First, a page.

Is Love Nice?

Elisabethufer (1913) Ernst Ludog Kirchner. Public Domain.
Elisabethufer (1913) Ernst Ludog Kirchner. Public Domain.

These sorts of pieces often begin by letting the reader know where the word “nice” comes from. As a medievalist, I especially should delight in bringing this little bit of half-forgotten knowledge to light. It comes to us from the Latin “nescius,” meaning “ignorant” (itself coming from “nescire,” “to not know”) by way of French. By the late 12th century, it meant “silly” or “stupid.” One can observe its transition from its initial meaning to the one we know today in this passage from Jane Austen:

“I am sure,” cried Catherine, “I did not mean to say anything wrong; but it is a nice book, and why should I not call it so?” “Very true,” said Henry, “and this is a very nice day, and we are taking a very nice walk; and you are two very nice young ladies. Oh! It is a very nice word indeed! It does for everything.” (Northanger Abbey)

This fact is often taken up in what might be termed our “nice wars” (such a wonderful coinage on my part, I know). On the one hand, there’s a slew of pieces, especially in Christian circles committed to the destruction of “niceness.” Sometimes, “love the sinner and not the sin is invoked.” Other times, the whole point seems to be that love cannot avoid sometimes being mean. There’s also a whole secular culture committed to this. At some level, this makes sense. I know for a fact that I care too much about what others’ think. Being nice can thus effectively be a way to escape the possibilities of betrayal and deferred pain:

Why do we do this? Because for many of us, we have wrongly believed that being “nice” is akin to being “godly.” We don’t want to ruffle feathers, we don’t want to bend the rules, we don’t want to speak honestly and we don’t want to say no. Why do we do this to ourselves? Because we’re too nice, hiding under the guise of our faith and performing duties that suck the life out of us all because we somehow think this is how God would want us to live.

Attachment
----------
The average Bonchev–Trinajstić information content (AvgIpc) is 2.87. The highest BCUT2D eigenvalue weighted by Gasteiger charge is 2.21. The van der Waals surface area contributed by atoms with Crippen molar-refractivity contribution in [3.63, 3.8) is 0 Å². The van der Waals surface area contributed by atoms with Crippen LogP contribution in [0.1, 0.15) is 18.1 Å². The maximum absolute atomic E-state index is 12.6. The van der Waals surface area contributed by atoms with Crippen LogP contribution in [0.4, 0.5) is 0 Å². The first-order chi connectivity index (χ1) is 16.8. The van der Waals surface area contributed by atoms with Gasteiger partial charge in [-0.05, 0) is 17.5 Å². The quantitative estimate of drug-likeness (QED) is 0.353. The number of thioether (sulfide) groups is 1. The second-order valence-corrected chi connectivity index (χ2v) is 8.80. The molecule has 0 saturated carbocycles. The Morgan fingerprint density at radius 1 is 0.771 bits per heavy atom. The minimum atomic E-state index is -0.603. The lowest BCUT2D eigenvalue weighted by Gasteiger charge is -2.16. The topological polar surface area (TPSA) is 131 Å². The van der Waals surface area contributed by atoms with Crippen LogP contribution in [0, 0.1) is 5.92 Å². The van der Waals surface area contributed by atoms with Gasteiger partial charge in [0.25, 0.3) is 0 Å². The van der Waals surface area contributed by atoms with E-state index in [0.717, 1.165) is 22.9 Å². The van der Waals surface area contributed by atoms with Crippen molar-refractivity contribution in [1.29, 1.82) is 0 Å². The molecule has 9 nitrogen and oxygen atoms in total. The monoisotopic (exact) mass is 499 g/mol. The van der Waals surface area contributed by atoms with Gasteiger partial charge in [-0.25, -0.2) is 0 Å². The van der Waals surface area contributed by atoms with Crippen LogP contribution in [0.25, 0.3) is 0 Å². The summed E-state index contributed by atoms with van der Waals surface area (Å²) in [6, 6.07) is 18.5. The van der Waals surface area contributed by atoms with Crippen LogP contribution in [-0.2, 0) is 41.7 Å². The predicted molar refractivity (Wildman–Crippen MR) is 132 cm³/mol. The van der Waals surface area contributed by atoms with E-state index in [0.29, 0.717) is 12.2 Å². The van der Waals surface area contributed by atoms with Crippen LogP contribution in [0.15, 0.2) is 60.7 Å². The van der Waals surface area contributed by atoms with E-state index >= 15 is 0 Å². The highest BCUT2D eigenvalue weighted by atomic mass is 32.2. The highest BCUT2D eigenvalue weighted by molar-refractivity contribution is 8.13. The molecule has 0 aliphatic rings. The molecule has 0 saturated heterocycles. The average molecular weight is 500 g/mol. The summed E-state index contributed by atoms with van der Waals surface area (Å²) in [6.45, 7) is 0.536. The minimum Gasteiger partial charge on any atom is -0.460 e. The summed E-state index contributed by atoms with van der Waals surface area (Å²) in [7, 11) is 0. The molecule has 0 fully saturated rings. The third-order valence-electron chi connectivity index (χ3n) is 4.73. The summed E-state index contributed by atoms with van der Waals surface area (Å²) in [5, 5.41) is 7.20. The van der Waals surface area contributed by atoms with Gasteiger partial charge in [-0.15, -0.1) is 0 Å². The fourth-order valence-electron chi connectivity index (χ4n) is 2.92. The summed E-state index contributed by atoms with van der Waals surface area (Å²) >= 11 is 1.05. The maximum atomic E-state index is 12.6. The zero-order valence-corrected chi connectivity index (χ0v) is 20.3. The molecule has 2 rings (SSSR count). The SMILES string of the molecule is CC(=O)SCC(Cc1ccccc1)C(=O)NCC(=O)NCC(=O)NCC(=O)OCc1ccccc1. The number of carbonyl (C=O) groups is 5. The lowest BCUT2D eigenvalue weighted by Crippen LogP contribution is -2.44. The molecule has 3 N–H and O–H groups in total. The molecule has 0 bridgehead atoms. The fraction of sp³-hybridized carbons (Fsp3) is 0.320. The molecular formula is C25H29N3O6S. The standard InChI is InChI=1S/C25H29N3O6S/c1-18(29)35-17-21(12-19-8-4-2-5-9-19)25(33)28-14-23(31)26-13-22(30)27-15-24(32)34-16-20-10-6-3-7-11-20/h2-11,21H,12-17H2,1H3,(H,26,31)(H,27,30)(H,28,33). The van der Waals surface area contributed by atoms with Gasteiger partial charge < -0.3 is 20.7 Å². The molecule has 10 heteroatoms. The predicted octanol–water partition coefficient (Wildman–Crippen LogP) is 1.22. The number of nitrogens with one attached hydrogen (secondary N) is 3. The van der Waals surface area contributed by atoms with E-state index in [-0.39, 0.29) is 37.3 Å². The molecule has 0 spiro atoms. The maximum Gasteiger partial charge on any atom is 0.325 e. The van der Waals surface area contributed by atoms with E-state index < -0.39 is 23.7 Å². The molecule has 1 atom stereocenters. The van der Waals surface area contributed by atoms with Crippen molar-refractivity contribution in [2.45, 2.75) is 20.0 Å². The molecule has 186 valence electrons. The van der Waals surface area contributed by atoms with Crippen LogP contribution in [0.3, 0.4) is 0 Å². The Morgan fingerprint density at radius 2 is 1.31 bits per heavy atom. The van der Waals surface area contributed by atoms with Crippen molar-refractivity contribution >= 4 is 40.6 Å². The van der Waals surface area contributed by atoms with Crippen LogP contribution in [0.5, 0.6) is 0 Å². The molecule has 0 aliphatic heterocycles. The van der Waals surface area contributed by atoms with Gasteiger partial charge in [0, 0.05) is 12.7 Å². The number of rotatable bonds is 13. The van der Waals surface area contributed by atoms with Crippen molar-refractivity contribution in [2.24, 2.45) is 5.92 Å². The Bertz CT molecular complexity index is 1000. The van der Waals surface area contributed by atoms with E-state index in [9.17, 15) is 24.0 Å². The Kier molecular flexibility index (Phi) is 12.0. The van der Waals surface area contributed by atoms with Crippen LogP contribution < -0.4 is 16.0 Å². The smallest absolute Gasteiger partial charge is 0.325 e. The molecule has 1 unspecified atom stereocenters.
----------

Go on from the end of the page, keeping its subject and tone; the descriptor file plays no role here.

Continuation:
Yet by examining the life of Jesus, the Son of God, we see that sometimes Jesus did things that were not “nice” yet fulfilled God’s purpose, a much higher calling than people pleasing will ever be. (Eric Hoke)

Typically this tack is followed up, rather understandably, by citations of Jesus’ many moments of seeming unkindness (there are quite a few examples, so take your pick, though phrases like “you brood of vipers” make the point well enough).

Of course, there exists a counter-perspective that emphasizes kindness or niceness. It’s less overt in Christian circles (though I think many would impute it to, say, Pope Francis). In secular-utilitarian terms, it’s everywhere:

If you’re kind to other people, then most of the time they’re being kind to you too. Kindness brings out cooperative nature out of us and that’s good.

You basically increase your chances of being liked, of gaining what you want, you fill your car with the fuel and you’re good to go.

The fuel to keep going – that’s kindness.

That’s all the good stuff that you get from being kind.

I’m not talking about external stuff.

You get internal stuff – joy, happiness, excitement, a sense of contribution.